Goose Stepping / Yoani Sánchez

My neighborhood is experiencing a small shock, a change that comes in the form of new asphalt, the workers are removing the pavement and adding a black sticky layer which, in a few days, will once again be solid under the tires. We’re all amazed. The happiness would be greater were it not for the reasons behind this road restoration, the impulse that underlies these works. The whole Plaza of the Revolution and the “frozen zone” where I live is getting ready for the big parade on April 15. A sea of military power seeking to dissuade all those who want change in Cuba.

For weeks, the parking lot at the Latin American Stadium has been the practice site for soldiers testing their goose step. Forty-five degrees of extended leg calling to mind a puppet pulled by its strings, by a cord that is lost somewhere up there in the immensity of power. I don’t know how a military parade can be beautiful, what emotion can be found in these synchronized automatic beings who pass by with their faces turned to the leader on the podium. But the resulting effect I know well: Afterwards they will say the government is armed to the teeth and those who take to the streets in protest will be crushed against the same pavement that is being repaired today. The marching of the squadrons will be a warming to us that the Party not only has militants to defend itself, but also anti-riot troops and elite corps.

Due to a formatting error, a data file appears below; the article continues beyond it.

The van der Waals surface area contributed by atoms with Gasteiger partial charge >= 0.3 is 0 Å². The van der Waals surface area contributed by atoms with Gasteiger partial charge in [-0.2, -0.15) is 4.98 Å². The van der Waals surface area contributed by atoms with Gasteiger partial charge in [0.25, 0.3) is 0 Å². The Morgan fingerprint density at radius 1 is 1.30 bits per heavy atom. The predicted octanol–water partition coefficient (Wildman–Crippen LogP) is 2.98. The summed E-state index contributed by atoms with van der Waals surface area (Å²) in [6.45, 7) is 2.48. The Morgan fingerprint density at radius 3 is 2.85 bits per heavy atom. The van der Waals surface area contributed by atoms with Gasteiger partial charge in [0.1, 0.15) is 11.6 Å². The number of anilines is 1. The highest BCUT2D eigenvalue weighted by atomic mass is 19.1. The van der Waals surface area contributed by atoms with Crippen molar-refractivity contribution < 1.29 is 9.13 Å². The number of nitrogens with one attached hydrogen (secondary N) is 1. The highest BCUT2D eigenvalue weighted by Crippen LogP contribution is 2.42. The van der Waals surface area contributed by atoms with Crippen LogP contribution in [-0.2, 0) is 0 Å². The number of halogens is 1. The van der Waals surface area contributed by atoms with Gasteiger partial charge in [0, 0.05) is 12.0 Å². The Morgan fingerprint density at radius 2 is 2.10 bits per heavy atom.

The choreography of authoritarianism is what I would call it, but others prefer to believe that this will be a demonstration of independence, of a national autonomy which, in reality, resembles Robin Crusoe abandoned on his Island. But beyond my doubts about uniforms, my allergy to a procession of squadrons marching in unison, today I’m concerned about the tar, that recently-laid asphalt that the tracks of the tanks will damage.